Five-Fer: More drops, iffy Biff, and Mighty #

Australia

The Aussies were all out for 246, having started the day on 112 for four, and lost four wickets in the morning session alone. They then responded well initially, but once Hashim Amla came in, he drove them into the ground.

Day three of the second Test in Port Elizabeth was another good one for the Proteas, aside from some minor glitches that could have been major but weren't, and they ended the day with a 369-run lead.

The Aussies were all out for 246, having started the day on 112 for four, and lost four wickets in the morning session alone. They then responded well initially, but once Hashim Amla came in, he drove them into the ground.

<b>1. Cricket porn</b>

Look. No-one with eyes can deny that a Mighty # cover drive is the most glorious shot in cricket. AB de Villiers is pretty amazing at it too, and he showed that on day three while he made 29, but Amla? Damn.

The bearded assassin had not made a score above 50 in seven straight innings, his longest stretch of poor form since 2007. But then he dislocated his finger while fielding, and the pain must have focused him or something, because he was on 93 at stumps.

Of the 12 fours he struck, eight were drives through the covers, and only two were behind square. De Villiers hit three cover drives out of five fours, and the pair put on one of the sexiest 55-run stands ever made (to quote @AltCricket).

<b>2. Unleash the beast</b>

Morne Morkel is by all estimations one of the nicest men in world cricket, on and off the field. He's not Dale Steyn-aggressive. He doesn't get angry or swear when he's hit to the ropes, and he doesn't chirp the batsmen.

Rubbish! Day three in PE unleashed a monster on the Aussie batsmen, and he brought out pace and bounce that no other bowler had produced in the game. He took three wickets in the innings, and all three came this morning.

The stand out moment, aside from the verbals he engaged in with David Warner early in the day (it was like watching Bruce Banner transforming), was when he bounced Mitchell Johnson just before lunch. The perfect short ball smashed into Johnson's helmet, right on the emblem, and he didn't last much longer after that.

<b>3. Lyon's run ended</b>

Another victim of Morkel's aggression, and also Steyn's, it must be said, was night watchman Nathan Lyon. The skinny spinner was on an impressive run of eight not out innings, stretching back to the fourth Ashes Test in England.

In the evening on day two he was peppered with balls into his body, and he just stood and took them bravely, but this morning it proved too much. He was wary of the bouncers, copped a few more, and then was out to one.

He faced up to a charging Morkel, and when he saw the ball coming towards his ribs he essentially backed away, closed his eyes, and swiped at it. The ball took the bottom edge and onto his stumps, ruining his 'nuggety tail ender' moniker.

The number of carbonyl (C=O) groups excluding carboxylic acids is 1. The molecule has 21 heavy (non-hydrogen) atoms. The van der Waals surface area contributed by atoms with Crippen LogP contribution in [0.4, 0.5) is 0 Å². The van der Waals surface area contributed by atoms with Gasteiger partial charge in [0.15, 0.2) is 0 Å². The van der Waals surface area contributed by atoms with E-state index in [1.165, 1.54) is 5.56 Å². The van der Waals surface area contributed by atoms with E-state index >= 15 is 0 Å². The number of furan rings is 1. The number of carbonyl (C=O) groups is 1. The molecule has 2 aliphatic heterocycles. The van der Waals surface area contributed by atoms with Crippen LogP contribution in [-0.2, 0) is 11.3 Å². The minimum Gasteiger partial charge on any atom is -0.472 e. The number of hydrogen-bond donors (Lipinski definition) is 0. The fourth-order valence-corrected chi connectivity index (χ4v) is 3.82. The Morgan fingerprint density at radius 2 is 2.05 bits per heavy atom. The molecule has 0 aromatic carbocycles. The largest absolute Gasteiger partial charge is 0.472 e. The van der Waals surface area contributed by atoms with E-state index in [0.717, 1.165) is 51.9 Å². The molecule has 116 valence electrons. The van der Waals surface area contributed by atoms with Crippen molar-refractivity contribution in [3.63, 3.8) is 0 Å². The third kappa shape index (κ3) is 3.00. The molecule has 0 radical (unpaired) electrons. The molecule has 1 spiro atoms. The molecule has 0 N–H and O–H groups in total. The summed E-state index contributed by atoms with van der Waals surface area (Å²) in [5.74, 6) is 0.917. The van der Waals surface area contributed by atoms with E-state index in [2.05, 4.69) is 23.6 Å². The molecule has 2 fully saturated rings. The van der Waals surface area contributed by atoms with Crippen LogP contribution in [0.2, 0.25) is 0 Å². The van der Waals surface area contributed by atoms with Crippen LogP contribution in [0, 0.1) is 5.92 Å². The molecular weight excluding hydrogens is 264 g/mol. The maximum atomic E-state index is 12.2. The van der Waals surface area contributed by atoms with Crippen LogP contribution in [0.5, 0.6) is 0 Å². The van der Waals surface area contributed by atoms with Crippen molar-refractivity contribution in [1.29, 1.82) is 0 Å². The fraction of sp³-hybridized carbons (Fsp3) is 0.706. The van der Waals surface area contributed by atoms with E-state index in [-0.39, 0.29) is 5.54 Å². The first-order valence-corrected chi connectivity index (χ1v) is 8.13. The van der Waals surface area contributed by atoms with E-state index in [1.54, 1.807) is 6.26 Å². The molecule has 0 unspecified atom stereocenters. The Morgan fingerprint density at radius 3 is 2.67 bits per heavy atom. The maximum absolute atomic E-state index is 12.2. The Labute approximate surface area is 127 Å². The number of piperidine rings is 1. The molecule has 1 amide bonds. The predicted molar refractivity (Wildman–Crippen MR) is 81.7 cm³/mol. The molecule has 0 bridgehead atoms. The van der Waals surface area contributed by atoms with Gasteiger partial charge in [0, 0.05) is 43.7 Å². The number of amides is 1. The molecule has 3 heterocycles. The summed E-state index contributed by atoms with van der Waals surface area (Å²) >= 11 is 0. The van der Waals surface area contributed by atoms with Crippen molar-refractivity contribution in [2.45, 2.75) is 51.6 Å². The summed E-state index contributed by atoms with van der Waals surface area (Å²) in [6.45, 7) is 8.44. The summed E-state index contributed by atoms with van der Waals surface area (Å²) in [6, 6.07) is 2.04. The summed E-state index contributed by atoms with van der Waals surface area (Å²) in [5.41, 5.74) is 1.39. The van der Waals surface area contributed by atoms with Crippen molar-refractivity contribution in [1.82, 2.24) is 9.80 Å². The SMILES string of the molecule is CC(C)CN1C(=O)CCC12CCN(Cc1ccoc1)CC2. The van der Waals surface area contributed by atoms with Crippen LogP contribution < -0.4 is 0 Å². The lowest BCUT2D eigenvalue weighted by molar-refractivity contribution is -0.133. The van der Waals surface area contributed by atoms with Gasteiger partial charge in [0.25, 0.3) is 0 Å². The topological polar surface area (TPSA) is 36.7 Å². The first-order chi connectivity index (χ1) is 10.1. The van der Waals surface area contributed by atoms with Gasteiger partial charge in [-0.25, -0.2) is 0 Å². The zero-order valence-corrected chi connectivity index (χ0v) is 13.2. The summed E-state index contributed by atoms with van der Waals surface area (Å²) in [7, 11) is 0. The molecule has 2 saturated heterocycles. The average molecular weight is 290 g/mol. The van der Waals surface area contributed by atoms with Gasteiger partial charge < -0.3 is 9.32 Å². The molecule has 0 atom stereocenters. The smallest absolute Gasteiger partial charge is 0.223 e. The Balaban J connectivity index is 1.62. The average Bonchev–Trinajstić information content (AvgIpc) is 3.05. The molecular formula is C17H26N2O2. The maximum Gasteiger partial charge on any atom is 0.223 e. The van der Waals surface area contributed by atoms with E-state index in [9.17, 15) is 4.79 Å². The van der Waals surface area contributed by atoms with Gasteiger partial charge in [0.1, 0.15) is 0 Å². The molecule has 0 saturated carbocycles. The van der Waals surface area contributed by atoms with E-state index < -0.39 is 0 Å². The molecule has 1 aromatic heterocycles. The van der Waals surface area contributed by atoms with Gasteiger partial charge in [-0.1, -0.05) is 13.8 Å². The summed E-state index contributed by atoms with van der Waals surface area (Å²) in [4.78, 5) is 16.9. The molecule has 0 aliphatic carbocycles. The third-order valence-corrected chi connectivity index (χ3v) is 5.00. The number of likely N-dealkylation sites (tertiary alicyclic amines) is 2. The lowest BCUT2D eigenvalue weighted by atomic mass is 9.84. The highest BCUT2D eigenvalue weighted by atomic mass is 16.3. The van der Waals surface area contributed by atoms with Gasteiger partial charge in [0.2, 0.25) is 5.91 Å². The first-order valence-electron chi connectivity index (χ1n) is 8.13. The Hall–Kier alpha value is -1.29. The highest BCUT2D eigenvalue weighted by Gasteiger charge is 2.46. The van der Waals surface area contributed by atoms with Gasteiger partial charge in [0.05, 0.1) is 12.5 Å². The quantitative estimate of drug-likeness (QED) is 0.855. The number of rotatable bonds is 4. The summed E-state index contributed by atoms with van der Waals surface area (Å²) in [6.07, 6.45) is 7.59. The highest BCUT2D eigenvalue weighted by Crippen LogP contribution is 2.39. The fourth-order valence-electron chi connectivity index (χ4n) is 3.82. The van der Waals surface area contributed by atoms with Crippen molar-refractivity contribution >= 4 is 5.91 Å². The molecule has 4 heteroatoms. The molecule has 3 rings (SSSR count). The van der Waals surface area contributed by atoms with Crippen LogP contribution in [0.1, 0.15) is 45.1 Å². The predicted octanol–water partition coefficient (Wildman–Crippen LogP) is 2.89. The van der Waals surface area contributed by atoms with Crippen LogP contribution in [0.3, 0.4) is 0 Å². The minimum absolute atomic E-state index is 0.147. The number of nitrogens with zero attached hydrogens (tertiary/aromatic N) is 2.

<b>4. That damn angled bat</b>

Speaking of balls being edged onto the stumps. If only someone could attach a rubber band to the bottom of Graeme Smith's bat and tie it to his leg, to prevent that angled drive away from his body. Man alive!

Smith once again failed with the bat, out for 10 to Johnson, for the third time in four innings. He's not made more than 14 in this series, and his double ton against Pakistan feels very far away now (nine innings ago, in October 2013).

But what can you do? You're not going to drop him, especially with Alviro Petersen out of form too. A skipper is probably the only player whose place can be saved by everyone else on the team. If the Proteas are winning, can you drop the skipper?

To illustrate this more objectively, Michael Clarke is in no danger of being dropped. Not a whisper of it. But he's not scored more than 24 runs in his past 10 innings. Smith's double was nine knocks ago, but he got a 67 against India in December.

<b>5. Couldn't catch a cold</b>

Speaking of being dropped… It was another horrific fielding display by the Proteas. Added to the two dropped catches on day two, this is becoming an epidemic that calls for the return of Jonty Rhodes, even if it's just to chase them round the field with a cat-o-nine-tails.

Amla was the first culprit on day three, and it was a tough one admittedly. Brad Haddin, who only made nine, got a thick edge and it flew to Amla wide in the slips, and while he got both hands to it, it was going too fast. Hence the dislocated finger.

The other was a sitter. Robin Peterson, on the field for the injured Wayne Parnell, was gifted a catch by Steve Smith when he was on 24, and he put it down at square leg. Dale Steyn has rarely been so red with fury. Smith went on to make 49 before Morkel removed him.

<b>Lindsay du Plessis</b>

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